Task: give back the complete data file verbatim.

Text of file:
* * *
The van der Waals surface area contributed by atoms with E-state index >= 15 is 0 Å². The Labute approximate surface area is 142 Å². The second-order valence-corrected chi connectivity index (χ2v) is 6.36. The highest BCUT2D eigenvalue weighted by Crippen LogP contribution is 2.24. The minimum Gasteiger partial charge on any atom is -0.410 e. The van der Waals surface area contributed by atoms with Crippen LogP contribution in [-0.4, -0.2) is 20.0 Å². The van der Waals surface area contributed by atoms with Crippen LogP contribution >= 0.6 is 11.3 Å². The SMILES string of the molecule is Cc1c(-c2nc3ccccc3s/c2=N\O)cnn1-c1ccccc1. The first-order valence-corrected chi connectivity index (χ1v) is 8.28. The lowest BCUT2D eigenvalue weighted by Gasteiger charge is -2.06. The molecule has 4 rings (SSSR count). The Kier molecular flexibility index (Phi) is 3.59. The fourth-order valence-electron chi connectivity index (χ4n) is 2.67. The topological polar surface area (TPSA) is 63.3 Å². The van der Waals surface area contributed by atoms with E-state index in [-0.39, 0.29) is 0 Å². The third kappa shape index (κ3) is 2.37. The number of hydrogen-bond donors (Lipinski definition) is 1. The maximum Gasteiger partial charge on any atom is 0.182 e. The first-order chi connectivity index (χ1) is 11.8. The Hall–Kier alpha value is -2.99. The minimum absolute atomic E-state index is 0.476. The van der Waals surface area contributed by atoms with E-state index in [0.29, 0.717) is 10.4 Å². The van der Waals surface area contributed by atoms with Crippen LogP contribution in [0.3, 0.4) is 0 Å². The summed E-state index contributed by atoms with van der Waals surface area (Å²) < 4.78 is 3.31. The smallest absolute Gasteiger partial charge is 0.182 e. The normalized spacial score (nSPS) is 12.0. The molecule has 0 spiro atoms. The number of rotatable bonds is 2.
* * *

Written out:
The van der Waals surface area contributed by atoms with E-state index >= 15 is 0 Å². The Labute approximate surface area is 142 Å². The second-order valence-corrected chi connectivity index (χ2v) is 6.36. The highest BCUT2D eigenvalue weighted by Crippen LogP contribution is 2.24. The minimum Gasteiger partial charge on any atom is -0.410 e. The van der Waals surface area contributed by atoms with Crippen LogP contribution in [-0.4, -0.2) is 20.0 Å². The van der Waals surface area contributed by atoms with Crippen LogP contribution >= 0.6 is 11.3 Å². The SMILES string of the molecule is Cc1c(-c2nc3ccccc3s/c2=N\O)cnn1-c1ccccc1. The first-order valence-corrected chi connectivity index (χ1v) is 8.28. The lowest BCUT2D eigenvalue weighted by Gasteiger charge is -2.06. The molecule has 4 rings (SSSR count). The Kier molecular flexibility index (Phi) is 3.59. The fourth-order valence-electron chi connectivity index (χ4n) is 2.67. The topological polar surface area (TPSA) is 63.3 Å². The van der Waals surface area contributed by atoms with E-state index in [-0.39, 0.29) is 0 Å². The third kappa shape index (κ3) is 2.37. The number of hydrogen-bond donors (Lipinski definition) is 1. The maximum Gasteiger partial charge on any atom is 0.182 e. The first-order chi connectivity index (χ1) is 11.8. The Hall–Kier alpha value is -2.99. The minimum absolute atomic E-state index is 0.476. The van der Waals surface area contributed by atoms with E-state index in [0.29, 0.717) is 10.4 Å². The van der Waals surface area contributed by atoms with Crippen LogP contribution in [0.3, 0.4) is 0 Å². The summed E-state index contributed by atoms with van der Waals surface area (Å²) < 4.78 is 3.31. The smallest absolute Gasteiger partial charge is 0.182 e. The normalized spacial score (nSPS) is 12.0. The molecule has 0 spiro atoms. The number of rotatable bonds is 2.